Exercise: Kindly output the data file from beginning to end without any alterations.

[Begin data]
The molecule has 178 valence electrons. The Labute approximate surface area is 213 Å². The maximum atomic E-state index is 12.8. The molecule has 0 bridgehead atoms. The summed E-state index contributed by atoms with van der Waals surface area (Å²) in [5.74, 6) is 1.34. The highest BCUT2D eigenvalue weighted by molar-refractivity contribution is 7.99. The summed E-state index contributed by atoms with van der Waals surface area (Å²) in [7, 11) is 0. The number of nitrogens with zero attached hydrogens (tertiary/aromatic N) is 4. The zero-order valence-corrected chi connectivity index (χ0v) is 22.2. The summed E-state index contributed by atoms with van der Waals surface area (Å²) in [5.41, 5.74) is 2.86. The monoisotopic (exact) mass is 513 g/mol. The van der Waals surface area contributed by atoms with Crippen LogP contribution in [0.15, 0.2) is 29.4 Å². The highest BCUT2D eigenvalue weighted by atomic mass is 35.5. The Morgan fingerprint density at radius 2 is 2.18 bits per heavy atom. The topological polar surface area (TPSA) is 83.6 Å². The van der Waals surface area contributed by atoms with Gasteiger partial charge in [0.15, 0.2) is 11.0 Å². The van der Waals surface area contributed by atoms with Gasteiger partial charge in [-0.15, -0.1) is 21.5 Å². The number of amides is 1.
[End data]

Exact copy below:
The molecule has 178 valence electrons. The Labute approximate surface area is 213 Å². The maximum atomic E-state index is 12.8. The molecule has 0 bridgehead atoms. The summed E-state index contributed by atoms with van der Waals surface area (Å²) in [5.74, 6) is 1.34. The highest BCUT2D eigenvalue weighted by molar-refractivity contribution is 7.99. The summed E-state index contributed by atoms with van der Waals surface area (Å²) in [7, 11) is 0. The number of nitrogens with zero attached hydrogens (tertiary/aromatic N) is 4. The zero-order valence-corrected chi connectivity index (χ0v) is 22.2. The summed E-state index contributed by atoms with van der Waals surface area (Å²) in [5.41, 5.74) is 2.86. The monoisotopic (exact) mass is 513 g/mol. The van der Waals surface area contributed by atoms with Crippen LogP contribution in [0.15, 0.2) is 29.4 Å². The highest BCUT2D eigenvalue weighted by atomic mass is 35.5. The Morgan fingerprint density at radius 2 is 2.18 bits per heavy atom. The topological polar surface area (TPSA) is 83.6 Å². The van der Waals surface area contributed by atoms with Gasteiger partial charge in [0.15, 0.2) is 11.0 Å². The van der Waals surface area contributed by atoms with Gasteiger partial charge in [-0.15, -0.1) is 21.5 Å². The number of amides is 1.